In 2006, Razer launched the DeathAdder - now almost 10 years later it's still their most popular product. Ergonomic with an optical sensor and customisable RGB lighting, the DeathAdder CHROMA is a good example of staying true to the original design but still keeping up with the times.
If you go to a LAN event you will undoubtedly see the Razer logo on headsets, mice and keyboards. Razer is well known for their peripherals and more recently high end gaming notebooks and wearables - that said, I've long considered the DeathAdder to be the 'signature dish' from the Razer kitchen.
If you haven't heard of the DeathAdder before, it is an optical gaming mouse with a 10,000 DPI sensor and a popular replacement for gamers who grew up with the older Microsoft optical Intellimouse. The shape is sleek and relatively neutral with a nice high arch and contoured left and right buttons. There is a scroll wheel with well-balanced resistance and 2 thumb buttons on the left, making this clearly a right-handed gaming weapon. The rubberised grips are perfectly placed and have a good texture. Razer have kept the design simple with all black and a quality braided cable. The CHROMA denotes that this version of the DeathAdder has RBG LEDs - 2 of them in fact. One LED is under the scroll wheel and the other highlights the tri-snake logo under the palm. These LEDs can be configured differently through the Synapse 2.0 software. When you load up Synapse, it prompts you to login and taking the 5 minutes to setup an account is well worth it. The profiles are stored in the cloud so if you use the device on more than one machine or you end up re-installing windows, all your settings will follow you.
Ther following specifications are as per the manufacturer.
- Ergonomic right-handed design with textured rubber side grips
- 10,000dpi optical sensor
- Chroma lighting with 16.8 million customisable colour options
- Razer Synapse enabled
- Five independently programmable Hyperesponse buttons
- 1000Hz Ultrapolling
- On-the-fly sensitivity adjustment
- Always-on mode
- Up to 300 inches per second*/50g acceleration
- Gold-plated USB connector
- Seven-foot, lightweight, braided fibre cable
- Approximate size: 127mm/5" (Length) x 70mm/2.76" (Width) x 44mm/ 1.73" (Height)
- Approximate weight: 105g/0.23lbs
The rubber grips on either side are perfectly placed for the tips of the thumb, ring finger and pinkie. The raised back on the mouse was also just the right height for my hand. The mouse shape is great and despite a personal preference for a wider and flatter mouse for gaming, the DeathAdder felt at home in my hand.
Synapse allows you to have multiple profiles for different users. This is great but if I had one of these babies I wouldn't be sharing it with anyone, family, soul mate whatever. I like the fact that the software stores your settings in the cloud so you don't have to worry about remembering them or backing them up and a reinstall doesn't mean you have to start from scratch.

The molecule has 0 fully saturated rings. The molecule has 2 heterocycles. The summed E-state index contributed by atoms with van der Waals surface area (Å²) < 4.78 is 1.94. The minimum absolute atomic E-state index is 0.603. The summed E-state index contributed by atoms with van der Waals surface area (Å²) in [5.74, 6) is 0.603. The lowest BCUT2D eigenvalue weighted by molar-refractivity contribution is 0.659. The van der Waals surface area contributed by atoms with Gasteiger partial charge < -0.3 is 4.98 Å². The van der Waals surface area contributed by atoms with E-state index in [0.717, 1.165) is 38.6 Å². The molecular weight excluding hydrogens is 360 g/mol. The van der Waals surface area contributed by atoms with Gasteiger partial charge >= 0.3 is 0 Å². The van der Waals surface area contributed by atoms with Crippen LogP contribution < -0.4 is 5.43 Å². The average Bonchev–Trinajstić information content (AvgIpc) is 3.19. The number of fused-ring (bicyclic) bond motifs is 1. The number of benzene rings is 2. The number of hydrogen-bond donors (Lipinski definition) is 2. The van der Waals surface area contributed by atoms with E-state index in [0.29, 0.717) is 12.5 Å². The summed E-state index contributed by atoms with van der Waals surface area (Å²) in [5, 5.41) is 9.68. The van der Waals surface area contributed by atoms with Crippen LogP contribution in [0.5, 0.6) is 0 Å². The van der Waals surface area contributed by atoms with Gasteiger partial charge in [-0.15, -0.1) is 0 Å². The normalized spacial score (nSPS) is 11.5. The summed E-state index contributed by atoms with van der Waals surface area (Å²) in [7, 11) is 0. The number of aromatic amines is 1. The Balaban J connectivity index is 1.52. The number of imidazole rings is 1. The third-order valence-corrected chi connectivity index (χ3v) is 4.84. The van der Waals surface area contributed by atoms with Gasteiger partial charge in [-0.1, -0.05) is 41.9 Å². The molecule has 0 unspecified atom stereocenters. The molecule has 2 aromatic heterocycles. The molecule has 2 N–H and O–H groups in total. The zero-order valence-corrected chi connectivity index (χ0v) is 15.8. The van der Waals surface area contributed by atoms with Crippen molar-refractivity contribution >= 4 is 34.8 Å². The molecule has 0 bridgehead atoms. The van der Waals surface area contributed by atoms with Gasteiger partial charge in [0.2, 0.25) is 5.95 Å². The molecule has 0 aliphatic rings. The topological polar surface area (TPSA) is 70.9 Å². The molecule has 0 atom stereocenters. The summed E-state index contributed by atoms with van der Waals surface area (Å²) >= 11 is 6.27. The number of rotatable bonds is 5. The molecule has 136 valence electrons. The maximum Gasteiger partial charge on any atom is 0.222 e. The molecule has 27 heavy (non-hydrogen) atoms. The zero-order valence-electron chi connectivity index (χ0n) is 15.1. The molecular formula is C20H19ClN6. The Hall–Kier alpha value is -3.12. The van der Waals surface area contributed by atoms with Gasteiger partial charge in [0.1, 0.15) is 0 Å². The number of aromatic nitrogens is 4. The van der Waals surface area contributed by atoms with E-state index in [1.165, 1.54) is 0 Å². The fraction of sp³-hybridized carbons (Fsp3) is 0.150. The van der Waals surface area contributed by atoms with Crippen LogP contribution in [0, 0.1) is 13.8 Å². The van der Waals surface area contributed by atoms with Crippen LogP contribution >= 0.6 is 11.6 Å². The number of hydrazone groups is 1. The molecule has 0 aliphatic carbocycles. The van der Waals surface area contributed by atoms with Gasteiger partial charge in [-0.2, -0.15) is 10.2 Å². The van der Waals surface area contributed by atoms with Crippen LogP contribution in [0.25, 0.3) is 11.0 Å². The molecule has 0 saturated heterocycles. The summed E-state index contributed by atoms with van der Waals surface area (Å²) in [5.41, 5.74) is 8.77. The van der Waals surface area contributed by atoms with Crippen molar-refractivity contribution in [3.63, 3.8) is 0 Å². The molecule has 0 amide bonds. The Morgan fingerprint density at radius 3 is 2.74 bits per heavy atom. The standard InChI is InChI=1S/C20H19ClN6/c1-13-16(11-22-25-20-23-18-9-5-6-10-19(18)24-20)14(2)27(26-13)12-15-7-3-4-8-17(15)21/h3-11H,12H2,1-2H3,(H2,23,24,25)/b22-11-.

This software was one of the most convenient things about this mouse. I tested the review unit on every PC and laptop that I used for 8 weeks solid. This included the X99S Gaming 7 test bench, our 2 showcase builds for RESPAWN LAN in September and 2 laptops. Every time I tweaked a setting or added a profile, it followed me around like a loyal puppy as each machine synched up with the cloud. It can even turn off the LEDs when your screen saver kicks in. Synapse 2.0 is freaking awesome.
Optical sensors are considered by many of the professional gamers to be better on cloth mouse mats due to the depth of the surface and the way optical and laser sensors handles the gaps in the fibres. Optical mice are also generally considered to be better with high speed movements although there is a fair amount of debate around this on the forums. Laser sensors are supposedly more accurate on hard surfaces. At the end of the day, the surface you use has a lot to do with how the sensor reads. I don't have a strong personal preference when it comes to sensors and I liked the responsiveness and accuracy of the DeathAdder CHROMA but this could be the ergonomics or the sensor - it's too hard to tell. For the record, I tested this on a Mionix Sargas 400 cloth mouse mat and really enjoyed the experience.
There are two RGB LEDS capable of creating 16.8 million colours. One LED in the main body of the mouse under the Razer logo and one under the middle mouse button, you can set them to have different effects and colours.
The colours are bright and vibrant but you can also set the lights to turn off like a screen saver if you don't use the mouse for a while - great for when you have a PC in your room so it won't keep you awake if you leave it on overnight.
No complaints here. The plastic coating, texture, colours, etching, LED luminosity and cable braiding were all flawless. The packaging was also durable and of high quality. This is the kind of peripheral that you enjoy unpacking. As I opened it, I thought about how nice a present one of these would make for my nephew... anyway, the packaging has all the right marketing material on the outside and no shortcuts in styling or packing on the inside. At the end of the test period, there were no signs of wear and tear, no fingerprint marks and no issues with the LEDs. The cable braiding also looked brand new despite the almost constant transportation of the road test.